Rick Springfield going gangbusters at 63
By Tricia Despres July 3, 2013 2:34PM
♦ 8:30 p.m. July 6
♦ Naperville Exchange Club’s Ribfest, Knoch Park, 724 S. West St., Naperville, Ill.
♦ Tickets, $12-$15
♦ (630) 259-1129;
Updated: August 6, 2013 6:08AM
During a show in front of 30,000 people at the Sweden Rock Festival in June, a shirtless Rick Springfield was leading a rowdy sing-along of his 1983 hit “Human Touch.”
Then the 63-year-old father of two decided to hoist himself onto the shoulders of a very surprised security guard and take an unrehearsed ride through the sweaty crowd.
“That’s what happens when my momentum starts rolling,” laughs Springfield, who will headline the Ribfest Navistar Stage on July 6 in Naperville, Ill.
“I certainly didn’t plan to climb on his shoulders. I could feel him trembling a bit halfway into our trek into the crowd and I started wondering what exactly was going to do if I fell.
“He told me afterwards that I was a lot heavier than he thought.”
And so goes the often unpredictable personal and professional life of Springfield, who could have easily been written off as just another 1980s heartthrob years ago.
Yet, Springfield remains somewhat of a freak of pop music nature that seems to get smarter and more impressive as the years go by.
As a man who has found success in music and acting to publishing, Springfield just might finally be getting the respect that eluded him for so long.
Since first picking up a guitar at age 12 in his native Australia, Springfield has sold more than 25 million records and earned 17 top 40 hits such as “Jessie’s Girl,” “Don’t Talk to Strangers” and “Love Somebody.”
He’s also found himself the subject of documentaries such as “An Affair of the Heart” and Dave Grohl’s 2013’s “Sound City” and the author of his revealing autobiography “Late, Late at Night” (Touchstone).
“When I was a kid, there were times that the only thing I did was play guitar and read,” says Springfield, whose first fiction novel, “Magnificent Vibration” will be released in 2014.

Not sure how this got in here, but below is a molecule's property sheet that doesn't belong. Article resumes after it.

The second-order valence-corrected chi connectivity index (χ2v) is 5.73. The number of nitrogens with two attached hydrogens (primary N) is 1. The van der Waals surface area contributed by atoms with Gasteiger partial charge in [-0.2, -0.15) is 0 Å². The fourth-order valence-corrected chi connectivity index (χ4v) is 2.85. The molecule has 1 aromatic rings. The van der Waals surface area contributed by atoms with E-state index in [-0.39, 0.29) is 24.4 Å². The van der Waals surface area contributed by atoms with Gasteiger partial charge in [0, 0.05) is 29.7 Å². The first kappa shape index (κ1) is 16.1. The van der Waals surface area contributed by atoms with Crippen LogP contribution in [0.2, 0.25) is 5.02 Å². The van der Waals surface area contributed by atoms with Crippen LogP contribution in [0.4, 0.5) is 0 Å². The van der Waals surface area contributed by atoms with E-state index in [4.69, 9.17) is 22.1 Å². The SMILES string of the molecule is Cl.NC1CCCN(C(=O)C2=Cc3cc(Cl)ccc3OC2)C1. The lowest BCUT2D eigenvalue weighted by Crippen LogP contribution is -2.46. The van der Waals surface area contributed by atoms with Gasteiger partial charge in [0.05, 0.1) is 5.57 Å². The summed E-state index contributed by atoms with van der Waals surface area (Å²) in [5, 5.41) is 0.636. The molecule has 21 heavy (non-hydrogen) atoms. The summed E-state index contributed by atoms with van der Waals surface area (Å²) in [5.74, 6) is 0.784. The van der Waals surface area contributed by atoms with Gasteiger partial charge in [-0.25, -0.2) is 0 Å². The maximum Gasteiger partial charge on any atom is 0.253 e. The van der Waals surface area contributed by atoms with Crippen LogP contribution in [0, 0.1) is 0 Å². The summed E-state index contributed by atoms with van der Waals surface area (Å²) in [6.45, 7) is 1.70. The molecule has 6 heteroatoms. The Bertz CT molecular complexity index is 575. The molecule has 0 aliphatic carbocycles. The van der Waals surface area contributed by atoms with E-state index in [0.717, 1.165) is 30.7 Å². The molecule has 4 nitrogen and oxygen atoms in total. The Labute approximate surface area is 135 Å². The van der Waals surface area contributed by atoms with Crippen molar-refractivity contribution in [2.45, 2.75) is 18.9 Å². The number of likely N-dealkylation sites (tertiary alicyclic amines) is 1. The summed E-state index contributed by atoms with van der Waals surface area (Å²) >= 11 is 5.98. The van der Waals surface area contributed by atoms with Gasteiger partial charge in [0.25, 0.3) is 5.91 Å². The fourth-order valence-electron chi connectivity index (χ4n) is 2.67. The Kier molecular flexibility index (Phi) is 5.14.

“I couldn’t afford all the books I wanted, so to be honest with you, I would just steal them. If I had to stay home from school, instead of doing dope or watching television, I would read.”
This love of reading shines through not only his songwriting most recently on the release of his 17th studio album, “Songs for the End of the World,” but also within the eloquence in which he speaks of not only his past but what lies ahead.
“There are elements in my life that I am happy with,” says Springfield, who says he also hopes to devote more time into his acting career in the near future.
“I think the fact that I am not completely happy is what keeps me driven. I’m far from content. I’ll be content when I retire. I think life is too f’ed up and there is too much dark [crap] going on in the world. No one has the right to be content these days, except for maybe the Dalai Lama.”
This inner drive just might be the backbone of Springfield’s success and what keeps him going despite an impressive and aggressive touring schedule.
While most twentysomethings would have a hard time embarking on a weekend doubleheader of Milwaukee’s Summerfest one night and Naperville’s Ribfest the next, Springfield acts as if it’s no big deal.
“I sleep well after a show,” Springfield laughs. “There is a certain party atmosphere during the summer that I love.
“People are there to have a good time. They are not worrying about dressing up or drinking too much. I get a lot of my energy straight from my audiences.”
And what about the idea of getting older? Does it bother him?
“Life definitely speeds up as you get older,” he concludes. “My mom is 93 years old and she is still driving her friends to the doctors.
“She is still kicking a--.”
Tricia Despres is a local freelance writer.